'It's created new anger': Jessie Duarte on DA 'heroes' posters in Phoenix

07 October 2021 - 16:26
By Zimasa Matiwane
ANC deputy secretary-general Jessie Duarte visits Phoenix amid the DA election poster storm.
Image: Sandile Ndlovu ANC deputy secretary-general Jessie Duarte visits Phoenix amid the DA election poster storm.

The DA's decision to remove its “racist vs heroes” campaign posters will not shield the party from the consequences of its divisive messaging, says ANC deputy secretary-general Jessie Duarte. 

“These posters stayed up for a really long time and they created a lot of damage already in the minds of people,” she said. 

Duarte campaigned in Phoenix, north of Durban, on Thursday ahead of President Cyril Ramaphosa's visit this weekend. 

DA posters in Phoenix declaring “The ANC called you racist. The DA calls you heroes” went up on Tuesday, resulting in a political firestorm, as they were seen as racially insensitive.

DA KwaZulu-Natal chairperson Dean Macpherson on Thursday apologised and said the party was removing the posters which “inadvertently caused offence”.

“In my sincere effort to honour the bravery and heroism of law-abiding citizens who were left to fend for themselves during the July riots and insurrections, the posters have regretfully caused hurt to some people. I am deeply sorry and apologise for this,” Macpherson said.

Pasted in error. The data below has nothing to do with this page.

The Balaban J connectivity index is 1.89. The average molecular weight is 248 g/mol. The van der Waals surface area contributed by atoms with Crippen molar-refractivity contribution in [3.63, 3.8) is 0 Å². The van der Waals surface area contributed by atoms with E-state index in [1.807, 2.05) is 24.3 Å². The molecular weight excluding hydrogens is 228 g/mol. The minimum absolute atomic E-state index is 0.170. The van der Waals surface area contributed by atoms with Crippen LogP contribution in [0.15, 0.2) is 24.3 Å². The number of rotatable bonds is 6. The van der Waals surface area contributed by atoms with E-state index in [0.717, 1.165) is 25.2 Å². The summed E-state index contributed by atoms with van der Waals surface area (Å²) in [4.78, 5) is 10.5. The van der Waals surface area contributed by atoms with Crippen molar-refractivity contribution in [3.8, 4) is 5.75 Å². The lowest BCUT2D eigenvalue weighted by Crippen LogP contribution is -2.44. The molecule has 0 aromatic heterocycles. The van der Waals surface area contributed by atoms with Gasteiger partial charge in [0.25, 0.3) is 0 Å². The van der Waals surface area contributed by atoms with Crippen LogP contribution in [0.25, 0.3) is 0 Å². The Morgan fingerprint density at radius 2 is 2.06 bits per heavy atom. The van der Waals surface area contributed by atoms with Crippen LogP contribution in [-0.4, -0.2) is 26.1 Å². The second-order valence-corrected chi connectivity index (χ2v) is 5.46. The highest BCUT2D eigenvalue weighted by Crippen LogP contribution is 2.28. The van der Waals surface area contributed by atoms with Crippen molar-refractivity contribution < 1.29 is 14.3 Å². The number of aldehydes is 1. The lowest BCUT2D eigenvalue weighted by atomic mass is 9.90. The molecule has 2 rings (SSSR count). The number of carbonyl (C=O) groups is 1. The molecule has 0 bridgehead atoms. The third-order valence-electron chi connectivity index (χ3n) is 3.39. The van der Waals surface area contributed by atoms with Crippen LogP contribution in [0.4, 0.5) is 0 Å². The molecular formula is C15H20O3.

While Duarte said taking the posters down was a “good thing”, she is convinced that it is not enough and said the ANC would go ahead with a complaint to the Human Rights Commission.

“It's created new anger that had abated already and this is what we must undo. It has given a perception that racism is OK and vigilantism is OK and the message has resonated, it will not go away that easily,” said Duarte. 

The posters referred to events that took place during the July unrest in the Indian-dominated suburb which led to the death of 36 people.

The DA posters suggested that the community were heroes for protecting their properties against rioters and, while Duarte conceded that anybody under threat might want to protect themselves, killing people was unacceptable. 

Duarte likened the killings to criminality and vigilantism. 

“The conversation we must have with all our communities is how to react when there is a crisis. Yes, there might be people who see themselves as heroes and the DA might be pandering to that but it's a sentiment that cannot go anywhere,” she said.

“Our message is we need to build cohesion in this community. People live together here. It's not as if there is a barrier, there is no passbook. We are all citizens together and that is the message we want to bring.”

She said the DA was promoting racism and criminality.

“Many communities stood up and protected their communities but it is only here where that resulted in deaths. What the ANC is saying is there is no need for us to continue on the trajectory of African vs Indian vs White, that is the past.”